34. Muthukrishnan S, Merzendorfer H, Arakane Y, Kramer KJ ( 2012) Chitin metabolism in insects. In “Insect Molecular Biology and Biochemistry” Ed by LI Gilbert, Academic Press, San Diego, pp 193–235 Google Scholar

  35. Neckameyer WS, White K ( 1993) Drosophila tyrosine hydroxylase is encoded by the pale locus. J Neurogenet 8: 189–199  Google Scholar

  36. Niwa R, Namiki T, Ito K, Shimada-Niwa Y, Kiuchi M, Kawaoka S, et al. ( 2010) Non-molting glossy/shroud encodes a short-chain dehydrogenase/reductase that functions in the ‘Black Box' of the ecdysteroid biosynthesis pathway. Development 137: 1991–1999  Google Scholar

  37. Norum M, Tång E, Chavoshi T, Schwarz H, Linke D, Uv A, et al. ( 2010) Trafficking through COPII stabilises cell polarity and drives secretion during Drosophila epidermal differentiation. PLoS ONE 5: e10802  Google Scholar

  38. Nüsslein-Volhard C, Wieschaus E, Kluding H ( 1984) Mutations affecting the pattern of the larval cuticle in Drosophila melanogaster. I. Zygotic loci on the second chromosome. Rouxs Arch Dev Biol 193: 267–282  Google Scholar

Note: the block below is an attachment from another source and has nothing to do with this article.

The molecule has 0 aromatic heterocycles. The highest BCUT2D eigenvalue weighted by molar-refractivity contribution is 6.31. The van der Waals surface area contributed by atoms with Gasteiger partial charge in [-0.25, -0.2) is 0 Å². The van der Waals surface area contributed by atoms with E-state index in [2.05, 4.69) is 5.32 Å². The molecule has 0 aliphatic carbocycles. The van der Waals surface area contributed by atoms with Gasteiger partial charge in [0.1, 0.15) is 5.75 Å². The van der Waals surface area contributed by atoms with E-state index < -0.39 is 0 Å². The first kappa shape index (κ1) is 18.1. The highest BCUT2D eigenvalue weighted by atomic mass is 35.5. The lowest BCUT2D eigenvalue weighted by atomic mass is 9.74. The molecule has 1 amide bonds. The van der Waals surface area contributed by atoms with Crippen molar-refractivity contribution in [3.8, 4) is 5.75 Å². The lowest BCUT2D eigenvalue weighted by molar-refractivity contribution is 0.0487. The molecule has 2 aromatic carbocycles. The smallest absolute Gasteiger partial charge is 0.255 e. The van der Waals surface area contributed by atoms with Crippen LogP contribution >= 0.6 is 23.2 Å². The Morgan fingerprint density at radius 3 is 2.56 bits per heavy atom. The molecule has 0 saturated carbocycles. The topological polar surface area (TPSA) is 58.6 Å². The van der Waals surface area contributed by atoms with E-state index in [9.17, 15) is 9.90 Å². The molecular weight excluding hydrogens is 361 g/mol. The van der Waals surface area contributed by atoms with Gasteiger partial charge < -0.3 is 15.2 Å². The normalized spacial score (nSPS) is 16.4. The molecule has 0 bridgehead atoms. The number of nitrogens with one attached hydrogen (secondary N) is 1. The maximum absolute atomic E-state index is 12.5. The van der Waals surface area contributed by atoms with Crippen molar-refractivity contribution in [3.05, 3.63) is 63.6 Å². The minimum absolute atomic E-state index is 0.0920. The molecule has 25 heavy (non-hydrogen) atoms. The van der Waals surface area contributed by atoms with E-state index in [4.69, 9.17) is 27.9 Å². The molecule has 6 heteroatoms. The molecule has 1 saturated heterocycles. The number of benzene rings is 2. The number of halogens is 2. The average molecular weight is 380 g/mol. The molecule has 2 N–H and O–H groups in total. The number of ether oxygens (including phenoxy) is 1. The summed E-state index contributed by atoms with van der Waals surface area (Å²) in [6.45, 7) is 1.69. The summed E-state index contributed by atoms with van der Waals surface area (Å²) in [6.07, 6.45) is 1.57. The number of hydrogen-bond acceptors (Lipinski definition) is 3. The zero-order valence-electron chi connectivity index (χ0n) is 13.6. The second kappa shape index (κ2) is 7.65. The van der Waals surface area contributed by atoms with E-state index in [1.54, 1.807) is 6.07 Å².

39. Oster II, Crang RE ( 1972) Scanning electron microscopy of Drosophila mutant and wild type eyes. Trans Amer Micros Soc 91: 600–602  Google Scholar

  40. Pai LM, Kirkpatrick C, Blanton J, Oda H, Takeichi M, Peifer M ( 1996) Drosophila α-catenin and E-cadherin bind to distinct regions of Drosophila Armadillo. J Biol Chem 271: 32411–32420  Google Scholar

  41. Peisker H, Gorb SN ( 2010) Always on the bright side of life: anti-adhesive properties of insect ommatidia grating. J Exp Biol 213: 3457–3462  Google Scholar

  42. Perry MM ( 1968) Further studies on the development of the eye of Drosophila melanogaster. I. The ommatidia. J. Morph 124: 227–248  Google Scholar

  43. Phillips AM, Smart R, Strauss R, Brembs B, Kelly LE ( 2005) The Drosophila black enigma: The molecular and behavioural characterization of the black1 mutant allele. Gene 351: 131–142  Google Scholar

  44. Richardt A, Kemme T, Wagner S, Schwarzer D, Marahiel MA, Hovemann BT ( 2003) Ebony, a novel nonribosomal peptide synthetase for β -alanine conjugation with biogenic amines in Drosophila. J Biol Chem 278: 41160–41166  Google Scholar